Paul Corby, 27, of Pottsville, Pa., needs a new heart. A rare disease damaged his left ventricle, which pumps blood to the rest of the body.
Corby also has autism. He has occasional outbursts and carries a Princess Peach doll for comfort. He lives with relatives because of conflict with a neighbor at the home he shared with his mother. Yet Corby has written three self-published novels and takes his required 19 medications on his own.
When Corby applied to the University of Pennsylvania medical center, doctors deemed him too challenged to care for a new heart, and, in 2011, they rejected him. “Psychiatric issues, autism, the complexity of the process, multiple procedures, and the unknown and unpredictable effect of steroids on behavior” were reasons listed in the denial letter sent to his mother, Karen.
Corby’s story, reported earlier this month in the Washington Post, resonated with us.
Kurt Schuler’s twelve-year-old daughter, Julia, has Down syndrome. She attends a special school in Arlington, Va. Although she has difficulty speaking, she can read hundreds of words. Swimming and yoga are her hobbies. Julia has a cardiac pacemaker, but what if she ever needs a heart?
Now, if she happened to need a kidney, a family member could donate one. But not her father — he already gave his spare to a stranger three years ago after watching two people close to him endure the rigors of dialysis.
As for Sally Satel, she has two new kidneys. In 2006 and again in 2016, two wondrous friends rescued her.
Thus, our interest in Corby and the more than 118,000 people who are on the national transplant “list,” hoping for a new organ. Every day, 22 die, unable to survive the wait.
Transplant decisions can be hard. How long should a drinker be in recovery before he is eligible to receive a new liver to replace the old one destroyed by alcohol? Should a homeless person with no safe place to keep his anti-rejection medications receive a kidney?
Doctors feel the tug of “lifeboat ethics”: With only so many organs to go around, some must die so others may live. Still, we rarely deny stents to patients with coronary-artery blockage even if their diets are poor and they do not exercise. That’s because stents are not rationed. But with organs, the bar is high: Wise stewardship dictates that scarce resources go to those who can maximize the health benefits.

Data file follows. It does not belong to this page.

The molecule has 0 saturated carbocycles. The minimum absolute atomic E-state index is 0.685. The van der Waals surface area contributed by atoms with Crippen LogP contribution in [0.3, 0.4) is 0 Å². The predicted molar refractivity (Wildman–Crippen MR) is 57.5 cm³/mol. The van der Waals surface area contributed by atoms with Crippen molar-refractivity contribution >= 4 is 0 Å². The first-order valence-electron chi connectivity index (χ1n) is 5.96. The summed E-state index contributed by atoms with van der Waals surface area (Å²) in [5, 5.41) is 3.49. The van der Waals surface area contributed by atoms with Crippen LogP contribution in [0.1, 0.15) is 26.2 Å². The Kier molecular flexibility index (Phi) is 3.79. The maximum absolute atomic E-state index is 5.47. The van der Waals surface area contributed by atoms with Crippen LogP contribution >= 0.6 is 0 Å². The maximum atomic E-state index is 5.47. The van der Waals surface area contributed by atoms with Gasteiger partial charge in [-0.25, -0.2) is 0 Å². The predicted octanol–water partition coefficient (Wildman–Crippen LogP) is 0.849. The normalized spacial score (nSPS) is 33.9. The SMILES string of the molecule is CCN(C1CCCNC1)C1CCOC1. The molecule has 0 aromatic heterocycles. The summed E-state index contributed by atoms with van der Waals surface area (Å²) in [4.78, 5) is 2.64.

It doesn’t have to be this way. To reduce or even possibly eliminate the organ shortage, we should reward people who are willing to give an organ to save a life.
The barrier is the 1984 National Organ Transplant Act, or NOTA, which bans exchange of “valuable consideration” — that is, anything of material worth — for organs. But altruism, the bedrock ethos of our transplant system, is not enough.
A model compensation plan could look like this: A government entity or a designated charity would offer donors in-kind rewards, such as a contribution to the donor’s retirement fund, a refundable income-tax credit or a tuition voucher, lifetime health insurance, or a contribution to a charity of the donor’s choice. The value of the reward, informal consensus holds, should be around $50,000.
Only the government or a government-designated charity would disburse the rewards. Thus, all patients, not just those with financial means, could benefit. For kidneys, the funds could come from the savings accrued by not spending money on dialysis, which would no longer be needed (dialysis costs roughly $90,000 a year per person).
A designated charity would offer donors in-kind rewards, such as a contribution to the donor’s retirement fund, a refundable income-tax credit or a tuition voucher, lifetime health insurance, or a contribution to a charity of the donor’s choice.
We suggest imposing a waiting period on prospective donors, thereby cooling any impulsivity.
For organs such as hearts, which can never come from a live person, and livers and lungs, which rarely do, a funeral subsidy of $5,000 to $10,000 or a contribution to the estate of the deceased could serve as a benefit.
An excellent step toward reducing or ending the organ shortage would be to create a pilot program allowing doctors to study the effect of such measures, as proposed last May by Representative Matthew Cartwright (D., Pa.) in his Organ Donor Clarification Act of 2016.
Does this mean that every mentally disabled person will get a transplant? No. Even if there were a surplus of organs, doctors would still need to consider the bigger picture — just as they struggle with, say, how many times to replace a heart valve in an injection-heroin user who keeps getting endocarditis.
Fortunately, some people, such as Paul Corby, can manage their treatment regimen through the social support. Indeed, last fall, 30 members of Congress sent a letter to the HHS Office of Civil Rights requesting that it issue a guidance that transplant teams take social supports into account when they assess people with cognitive or behavioral problems and that social agencies should ensure that patients without those services get them.
Stories like Corby’s will continue to offend our sense of fairness, and needless deaths will mount until Congress allows compensation to those who wish to save a life through donation.